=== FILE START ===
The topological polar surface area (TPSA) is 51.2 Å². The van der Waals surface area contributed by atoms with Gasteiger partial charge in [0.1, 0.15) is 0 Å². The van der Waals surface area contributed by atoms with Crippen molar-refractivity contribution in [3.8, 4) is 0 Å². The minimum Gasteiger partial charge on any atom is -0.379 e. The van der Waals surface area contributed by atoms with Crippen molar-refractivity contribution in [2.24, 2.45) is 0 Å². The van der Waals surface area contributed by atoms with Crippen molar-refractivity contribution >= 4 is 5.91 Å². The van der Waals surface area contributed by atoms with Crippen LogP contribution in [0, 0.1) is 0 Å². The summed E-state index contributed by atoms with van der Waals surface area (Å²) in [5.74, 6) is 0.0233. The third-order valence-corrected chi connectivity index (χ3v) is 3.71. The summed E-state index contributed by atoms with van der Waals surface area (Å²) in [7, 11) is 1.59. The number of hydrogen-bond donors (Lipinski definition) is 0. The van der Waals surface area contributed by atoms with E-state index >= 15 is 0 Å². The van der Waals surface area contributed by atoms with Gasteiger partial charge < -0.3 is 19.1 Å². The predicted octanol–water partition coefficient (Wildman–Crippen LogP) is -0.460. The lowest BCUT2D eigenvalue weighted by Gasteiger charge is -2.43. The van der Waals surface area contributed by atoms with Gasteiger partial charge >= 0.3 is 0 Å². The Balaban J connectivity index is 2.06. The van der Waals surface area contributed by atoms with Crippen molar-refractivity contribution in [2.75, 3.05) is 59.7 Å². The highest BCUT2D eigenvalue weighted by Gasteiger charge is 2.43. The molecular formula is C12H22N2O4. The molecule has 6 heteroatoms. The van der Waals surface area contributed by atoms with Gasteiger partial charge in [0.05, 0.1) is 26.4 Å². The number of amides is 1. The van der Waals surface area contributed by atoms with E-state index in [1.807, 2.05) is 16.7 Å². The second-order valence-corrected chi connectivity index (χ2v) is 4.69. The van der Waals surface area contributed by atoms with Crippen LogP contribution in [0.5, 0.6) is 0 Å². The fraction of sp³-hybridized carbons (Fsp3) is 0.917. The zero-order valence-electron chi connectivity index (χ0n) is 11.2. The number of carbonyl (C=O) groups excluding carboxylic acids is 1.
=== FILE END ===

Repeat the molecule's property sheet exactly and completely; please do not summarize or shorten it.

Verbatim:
The topological polar surface area (TPSA) is 51.2 Å². The van der Waals surface area contributed by atoms with Gasteiger partial charge in [0.1, 0.15) is 0 Å². The van der Waals surface area contributed by atoms with Crippen molar-refractivity contribution in [3.8, 4) is 0 Å². The minimum Gasteiger partial charge on any atom is -0.379 e. The van der Waals surface area contributed by atoms with Crippen molar-refractivity contribution in [2.24, 2.45) is 0 Å². The van der Waals surface area contributed by atoms with Crippen molar-refractivity contribution >= 4 is 5.91 Å². The van der Waals surface area contributed by atoms with Crippen LogP contribution in [0, 0.1) is 0 Å². The summed E-state index contributed by atoms with van der Waals surface area (Å²) in [5.74, 6) is 0.0233. The third-order valence-corrected chi connectivity index (χ3v) is 3.71. The summed E-state index contributed by atoms with van der Waals surface area (Å²) in [7, 11) is 1.59. The number of hydrogen-bond donors (Lipinski definition) is 0. The van der Waals surface area contributed by atoms with E-state index >= 15 is 0 Å². The van der Waals surface area contributed by atoms with Gasteiger partial charge < -0.3 is 19.1 Å². The predicted octanol–water partition coefficient (Wildman–Crippen LogP) is -0.460. The lowest BCUT2D eigenvalue weighted by Gasteiger charge is -2.43. The van der Waals surface area contributed by atoms with Gasteiger partial charge >= 0.3 is 0 Å². The Balaban J connectivity index is 2.06. The van der Waals surface area contributed by atoms with Crippen molar-refractivity contribution in [2.75, 3.05) is 59.7 Å². The highest BCUT2D eigenvalue weighted by Gasteiger charge is 2.43. The molecular formula is C12H22N2O4. The molecule has 6 heteroatoms. The van der Waals surface area contributed by atoms with Gasteiger partial charge in [0.05, 0.1) is 26.4 Å². The number of amides is 1. The van der Waals surface area contributed by atoms with E-state index in [1.807, 2.05) is 16.7 Å². The second-order valence-corrected chi connectivity index (χ2v) is 4.69. The van der Waals surface area contributed by atoms with Crippen LogP contribution in [0.5, 0.6) is 0 Å². The fraction of sp³-hybridized carbons (Fsp3) is 0.917. The zero-order valence-electron chi connectivity index (χ0n) is 11.2. The number of carbonyl (C=O) groups excluding carboxylic acids is 1.